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Record of Bibliography and Library Literature

1896 Library  
8o The Library. library, the average being 340 each Sunday, against 202 in the previous year. 145,166 volumes were used in the news-rooms and boys' rooms at the branches. The number of adult readers of magazines and newspapers at the branches on Sundays has been 224,176, and the total number of visits paid to all departments of the libraries and reading rooms on Sundays 369,745, or an average of 7,400 each Sunday. With regard to the number of volumes at the service of the public, the committee
more » ... lic, the committee report that the stock of books on the shelves of the libraries is now 257,459, of which there are 104,692 in the reference library and 152,767 in the branches. RUNCORN.-During the year ended June 30th, 1895,2*1582 volumes were issued, an increase of 1,378 over the previous year's issues; 546 volumes were added, bringing up the total stock to 7,859. A music library has been formed, and short lectures on books and authors were delivered during the winter. Mr. Jones, the librarian, gives an excellent account of the Belfast meeting of the Association. The amount received from the library rate was only .£193 14s. WORKSOP.-The Worksop Urban District Council have unanimously decided to adopt the Public Libraries Act. The Mechanics' Institute have generously offered the whole of the books, about 3,000 volumes, in their library to the Council, and it is believed that the necessary funds for the erection of a suitable building will be raised by public subscription. The rate will produce about /186 per annum. YORK.-In aid of the Public Library Book Purchasing Fund an interesting lecture was given in the Central Hall of the Fine One of the chief reasons for the success which Bibliographica has achieved, is that it is not confined to any one branch of bibliography, but recognises the interest of all classes of book-lovers without distinction. The present volume does not fall behind its predecessor in this respect, dealing with a variety of subjects and this at the hands of the best authorities. Thus we have papers on " English Illuminated Manuscripts " and " Venetian Ducali," the former by Sir E. Maunde Thompson and the latter by Mr. J. W. Bradley. " Florentine Book Illustrations of the Fifteenth and Early Sixteenth Centuries," are treated by Dr. Paul Kristeller; "The Illustrated Books of Sebastian Brant," by Mr. G. R. Redgrave ; and " Chinese Illustrated Books," by Professor Douglas. All these deal with the artistic side of book production, and Mr. A. W. Pollard has found a kindred subject in the " Transference of Woodcuts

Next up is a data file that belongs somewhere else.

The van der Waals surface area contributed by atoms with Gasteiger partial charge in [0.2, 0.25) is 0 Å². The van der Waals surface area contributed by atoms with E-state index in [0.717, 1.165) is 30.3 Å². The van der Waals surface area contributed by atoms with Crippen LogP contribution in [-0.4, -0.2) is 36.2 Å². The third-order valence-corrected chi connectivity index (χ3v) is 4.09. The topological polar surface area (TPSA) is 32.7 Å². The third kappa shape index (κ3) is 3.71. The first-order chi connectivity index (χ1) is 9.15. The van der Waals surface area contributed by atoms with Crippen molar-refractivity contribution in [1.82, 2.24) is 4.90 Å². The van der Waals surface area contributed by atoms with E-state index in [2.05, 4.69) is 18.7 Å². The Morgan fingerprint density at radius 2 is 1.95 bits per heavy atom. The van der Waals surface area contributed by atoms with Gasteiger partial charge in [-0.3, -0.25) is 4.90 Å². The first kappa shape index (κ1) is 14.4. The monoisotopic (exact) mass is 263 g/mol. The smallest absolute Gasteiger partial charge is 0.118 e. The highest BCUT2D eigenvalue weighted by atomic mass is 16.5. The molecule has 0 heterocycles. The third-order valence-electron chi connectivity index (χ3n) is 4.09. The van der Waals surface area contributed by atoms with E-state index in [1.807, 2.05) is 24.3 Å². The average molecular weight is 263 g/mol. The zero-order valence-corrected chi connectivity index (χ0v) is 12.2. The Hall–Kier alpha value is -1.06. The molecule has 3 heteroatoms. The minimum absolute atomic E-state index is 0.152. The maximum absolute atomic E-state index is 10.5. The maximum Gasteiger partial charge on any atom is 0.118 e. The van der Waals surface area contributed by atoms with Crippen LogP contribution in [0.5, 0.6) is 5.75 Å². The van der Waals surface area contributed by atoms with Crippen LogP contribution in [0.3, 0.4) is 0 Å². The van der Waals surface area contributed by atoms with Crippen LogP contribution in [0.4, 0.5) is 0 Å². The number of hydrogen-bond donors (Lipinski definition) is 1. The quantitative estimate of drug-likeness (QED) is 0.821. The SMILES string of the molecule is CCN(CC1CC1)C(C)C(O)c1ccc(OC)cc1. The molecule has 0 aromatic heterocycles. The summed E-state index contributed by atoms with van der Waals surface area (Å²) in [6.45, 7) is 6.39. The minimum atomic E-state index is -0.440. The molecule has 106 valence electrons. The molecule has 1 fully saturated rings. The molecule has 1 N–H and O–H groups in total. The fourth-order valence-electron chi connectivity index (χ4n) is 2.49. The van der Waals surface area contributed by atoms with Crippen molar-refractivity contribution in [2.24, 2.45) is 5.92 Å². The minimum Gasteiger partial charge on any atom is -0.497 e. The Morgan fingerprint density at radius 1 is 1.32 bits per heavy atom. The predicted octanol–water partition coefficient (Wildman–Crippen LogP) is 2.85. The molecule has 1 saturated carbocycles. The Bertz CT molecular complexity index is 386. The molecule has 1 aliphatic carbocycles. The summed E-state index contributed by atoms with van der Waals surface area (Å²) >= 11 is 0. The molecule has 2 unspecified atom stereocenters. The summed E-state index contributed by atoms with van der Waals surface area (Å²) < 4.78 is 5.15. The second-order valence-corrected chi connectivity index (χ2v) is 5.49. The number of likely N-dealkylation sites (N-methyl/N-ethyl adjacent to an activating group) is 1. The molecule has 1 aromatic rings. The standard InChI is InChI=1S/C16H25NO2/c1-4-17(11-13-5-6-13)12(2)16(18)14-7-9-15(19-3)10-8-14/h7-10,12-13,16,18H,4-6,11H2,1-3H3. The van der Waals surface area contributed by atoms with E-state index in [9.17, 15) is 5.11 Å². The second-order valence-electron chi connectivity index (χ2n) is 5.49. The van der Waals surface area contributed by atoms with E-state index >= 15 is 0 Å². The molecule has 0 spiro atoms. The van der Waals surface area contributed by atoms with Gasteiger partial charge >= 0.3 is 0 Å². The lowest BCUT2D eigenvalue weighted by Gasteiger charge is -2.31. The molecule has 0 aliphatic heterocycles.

doi:10.1093/library/s1-8.1.80 fatcat:yhj5g7loove4lp6vxmfgoibyne